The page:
A green villa in the central city of Da Nang (Source:VNA)
Hanoi (VNA) - Vietnam needs to have detailed criteria and policies that promote the development of green urban areas to improve living standards, architect Le Thi Bich Thuan has said.

Thuan wrote in a story for the Vietnam Architecture Magazine that green urban planning had not been given adequate attention as an overall solution for protecting the environment and enhancing living standards in urban areas. Both investors and residents were not sufficiently aware of “green urban areas,” while profits rather than the long-term interests of the community remained a higher priority.

She said policies should be raised to encourage real estate developers to invest in developing green projects.

The boom in developing property projects in recent decades in Vietnam, despite creating a diverse supply for the market, intensified pressure on the ecosystem and living environment and increased the demand for urban open spaces amongst city dwellers.

Vu Cuong Quyet, Director of the Northern Greenland Service and Real Estate Joint Stock Company, said home seekers now had a growing need for green projects that incorporate amenities and energy savings as improved incomes would prompt them to search for projects with a good living environment.

Quyet said developers should pay attention to developing a connected infrastructure as well as social amenities and open spaces.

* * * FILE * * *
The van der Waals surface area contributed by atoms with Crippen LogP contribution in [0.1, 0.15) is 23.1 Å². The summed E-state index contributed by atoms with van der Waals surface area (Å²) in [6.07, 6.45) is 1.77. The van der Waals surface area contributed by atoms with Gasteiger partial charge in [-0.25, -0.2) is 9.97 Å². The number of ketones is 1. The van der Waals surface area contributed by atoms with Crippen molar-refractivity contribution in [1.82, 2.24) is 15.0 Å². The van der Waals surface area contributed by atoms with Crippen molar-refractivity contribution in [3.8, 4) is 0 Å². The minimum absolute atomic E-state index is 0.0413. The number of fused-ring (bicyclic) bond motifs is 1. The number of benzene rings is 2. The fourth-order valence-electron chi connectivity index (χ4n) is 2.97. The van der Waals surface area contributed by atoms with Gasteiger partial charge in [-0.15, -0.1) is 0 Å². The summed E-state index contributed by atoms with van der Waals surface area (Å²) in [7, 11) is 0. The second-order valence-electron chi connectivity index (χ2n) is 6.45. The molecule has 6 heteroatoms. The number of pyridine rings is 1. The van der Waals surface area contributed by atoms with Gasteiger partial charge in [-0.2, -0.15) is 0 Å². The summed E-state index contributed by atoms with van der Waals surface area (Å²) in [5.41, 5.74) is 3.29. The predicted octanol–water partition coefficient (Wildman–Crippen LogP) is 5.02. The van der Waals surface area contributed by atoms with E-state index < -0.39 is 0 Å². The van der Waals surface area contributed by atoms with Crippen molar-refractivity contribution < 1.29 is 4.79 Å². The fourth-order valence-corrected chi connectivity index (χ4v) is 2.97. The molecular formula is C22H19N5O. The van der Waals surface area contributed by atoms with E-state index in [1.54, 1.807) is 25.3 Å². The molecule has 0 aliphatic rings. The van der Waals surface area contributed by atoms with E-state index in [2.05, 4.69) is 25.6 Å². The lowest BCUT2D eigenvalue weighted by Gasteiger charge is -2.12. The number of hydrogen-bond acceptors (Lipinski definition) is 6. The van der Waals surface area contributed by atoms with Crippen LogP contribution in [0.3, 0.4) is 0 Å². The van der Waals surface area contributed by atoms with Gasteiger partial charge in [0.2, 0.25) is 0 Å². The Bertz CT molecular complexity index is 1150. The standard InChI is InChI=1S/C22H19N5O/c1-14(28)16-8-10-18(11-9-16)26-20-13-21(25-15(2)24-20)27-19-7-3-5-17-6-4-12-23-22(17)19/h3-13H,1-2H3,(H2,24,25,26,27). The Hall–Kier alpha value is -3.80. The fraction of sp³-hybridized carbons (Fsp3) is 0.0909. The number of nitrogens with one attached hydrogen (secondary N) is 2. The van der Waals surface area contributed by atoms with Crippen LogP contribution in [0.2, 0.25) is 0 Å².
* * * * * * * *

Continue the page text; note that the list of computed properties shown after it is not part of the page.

A representative from CBRE said projects with a complete infrastructure and a large percentage of green space, in fact, attracted more attention from home seekers.

A property developer said green projects would have higher liquidity but noted that not every firm was capable of developing this type of project as support remains limited.

However, the lack of detailed criteria for green urban development is confusing for both developers and buyers, experts point out.

According to Nguyen Tien Dong, Head of the Credit Department under the State Bank of Vietnam, several banks have taken green building standards into consideration when granting credit for property projects. However, the shortage of detailed criteria makes this evaluation difficult.

The government has issued several guidelines to promote energy savings and green development, such as Decree 102/2003/NĐ/CP and Decision 1393/QĐ-TTg, but more detailed instructions are needed.

According to Thuan, developing a compact city combined with urban open spaces and public transportation that limits emissions could be a solution for urban development in Vietnam.-VNA